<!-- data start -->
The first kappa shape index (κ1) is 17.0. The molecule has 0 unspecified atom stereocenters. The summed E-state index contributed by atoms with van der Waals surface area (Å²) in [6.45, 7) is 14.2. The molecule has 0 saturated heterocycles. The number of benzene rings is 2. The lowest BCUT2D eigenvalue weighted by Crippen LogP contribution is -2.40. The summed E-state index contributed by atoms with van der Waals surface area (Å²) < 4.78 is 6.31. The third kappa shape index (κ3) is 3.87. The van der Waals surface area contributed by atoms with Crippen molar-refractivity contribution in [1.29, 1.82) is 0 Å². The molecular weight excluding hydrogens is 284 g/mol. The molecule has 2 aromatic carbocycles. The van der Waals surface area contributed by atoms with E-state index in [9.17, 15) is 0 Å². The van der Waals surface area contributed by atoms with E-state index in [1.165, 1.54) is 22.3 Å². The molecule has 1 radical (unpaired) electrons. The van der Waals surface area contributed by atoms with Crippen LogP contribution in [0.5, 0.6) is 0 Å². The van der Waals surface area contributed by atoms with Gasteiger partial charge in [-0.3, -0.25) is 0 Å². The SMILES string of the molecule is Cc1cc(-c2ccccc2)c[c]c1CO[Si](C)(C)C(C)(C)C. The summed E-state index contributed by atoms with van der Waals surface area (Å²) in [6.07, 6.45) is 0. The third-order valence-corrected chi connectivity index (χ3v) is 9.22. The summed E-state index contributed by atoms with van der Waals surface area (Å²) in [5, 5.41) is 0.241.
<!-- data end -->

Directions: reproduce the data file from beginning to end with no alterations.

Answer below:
The first kappa shape index (κ1) is 17.0. The molecule has 0 unspecified atom stereocenters. The summed E-state index contributed by atoms with van der Waals surface area (Å²) in [6.45, 7) is 14.2. The molecule has 0 saturated heterocycles. The number of benzene rings is 2. The lowest BCUT2D eigenvalue weighted by Crippen LogP contribution is -2.40. The summed E-state index contributed by atoms with van der Waals surface area (Å²) < 4.78 is 6.31. The third kappa shape index (κ3) is 3.87. The van der Waals surface area contributed by atoms with Crippen molar-refractivity contribution in [1.29, 1.82) is 0 Å². The molecular weight excluding hydrogens is 284 g/mol. The molecule has 2 aromatic carbocycles. The van der Waals surface area contributed by atoms with E-state index in [9.17, 15) is 0 Å². The van der Waals surface area contributed by atoms with E-state index in [1.165, 1.54) is 22.3 Å². The molecule has 1 radical (unpaired) electrons. The van der Waals surface area contributed by atoms with Crippen LogP contribution in [0.5, 0.6) is 0 Å². The van der Waals surface area contributed by atoms with Gasteiger partial charge in [-0.3, -0.25) is 0 Å². The SMILES string of the molecule is Cc1cc(-c2ccccc2)c[c]c1CO[Si](C)(C)C(C)(C)C. The summed E-state index contributed by atoms with van der Waals surface area (Å²) in [6.07, 6.45) is 0. The third-order valence-corrected chi connectivity index (χ3v) is 9.22. The summed E-state index contributed by atoms with van der Waals surface area (Å²) in [5, 5.41) is 0.241.